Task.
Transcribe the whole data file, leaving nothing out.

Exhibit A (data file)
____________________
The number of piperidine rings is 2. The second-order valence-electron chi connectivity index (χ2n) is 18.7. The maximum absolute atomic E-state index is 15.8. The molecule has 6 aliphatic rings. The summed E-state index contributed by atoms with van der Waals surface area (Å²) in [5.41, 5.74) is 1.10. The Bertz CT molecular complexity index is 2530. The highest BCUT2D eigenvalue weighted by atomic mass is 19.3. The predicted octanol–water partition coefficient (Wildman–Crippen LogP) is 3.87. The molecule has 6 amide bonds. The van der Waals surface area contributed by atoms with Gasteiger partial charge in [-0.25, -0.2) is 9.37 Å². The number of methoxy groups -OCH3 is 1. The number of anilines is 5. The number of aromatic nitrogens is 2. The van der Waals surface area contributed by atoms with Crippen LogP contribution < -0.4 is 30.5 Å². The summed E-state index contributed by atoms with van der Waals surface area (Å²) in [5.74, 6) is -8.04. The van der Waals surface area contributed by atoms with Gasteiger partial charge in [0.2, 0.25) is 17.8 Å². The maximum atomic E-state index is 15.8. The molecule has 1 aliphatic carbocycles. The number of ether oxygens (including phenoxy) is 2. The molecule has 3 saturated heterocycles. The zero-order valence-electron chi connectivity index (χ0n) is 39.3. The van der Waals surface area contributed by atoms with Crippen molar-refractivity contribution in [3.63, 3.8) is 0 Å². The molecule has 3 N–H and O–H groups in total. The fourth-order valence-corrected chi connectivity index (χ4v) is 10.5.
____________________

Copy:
The number of piperidine rings is 2. The second-order valence-electron chi connectivity index (χ2n) is 18.7. The maximum absolute atomic E-state index is 15.8. The molecule has 6 aliphatic rings. The summed E-state index contributed by atoms with van der Waals surface area (Å²) in [5.41, 5.74) is 1.10. The Bertz CT molecular complexity index is 2530. The highest BCUT2D eigenvalue weighted by atomic mass is 19.3. The predicted octanol–water partition coefficient (Wildman–Crippen LogP) is 3.87. The molecule has 6 amide bonds. The van der Waals surface area contributed by atoms with Gasteiger partial charge in [-0.25, -0.2) is 9.37 Å². The number of methoxy groups -OCH3 is 1. The number of anilines is 5. The number of aromatic nitrogens is 2. The van der Waals surface area contributed by atoms with Crippen LogP contribution < -0.4 is 30.5 Å². The summed E-state index contributed by atoms with van der Waals surface area (Å²) in [5.74, 6) is -8.04. The van der Waals surface area contributed by atoms with Gasteiger partial charge in [0.2, 0.25) is 17.8 Å². The maximum atomic E-state index is 15.8. The molecule has 1 aliphatic carbocycles. The number of ether oxygens (including phenoxy) is 2. The molecule has 3 saturated heterocycles. The zero-order valence-electron chi connectivity index (χ0n) is 39.3. The van der Waals surface area contributed by atoms with Crippen molar-refractivity contribution in [3.63, 3.8) is 0 Å². The molecule has 3 N–H and O–H groups in total. The fourth-order valence-corrected chi connectivity index (χ4v) is 10.5.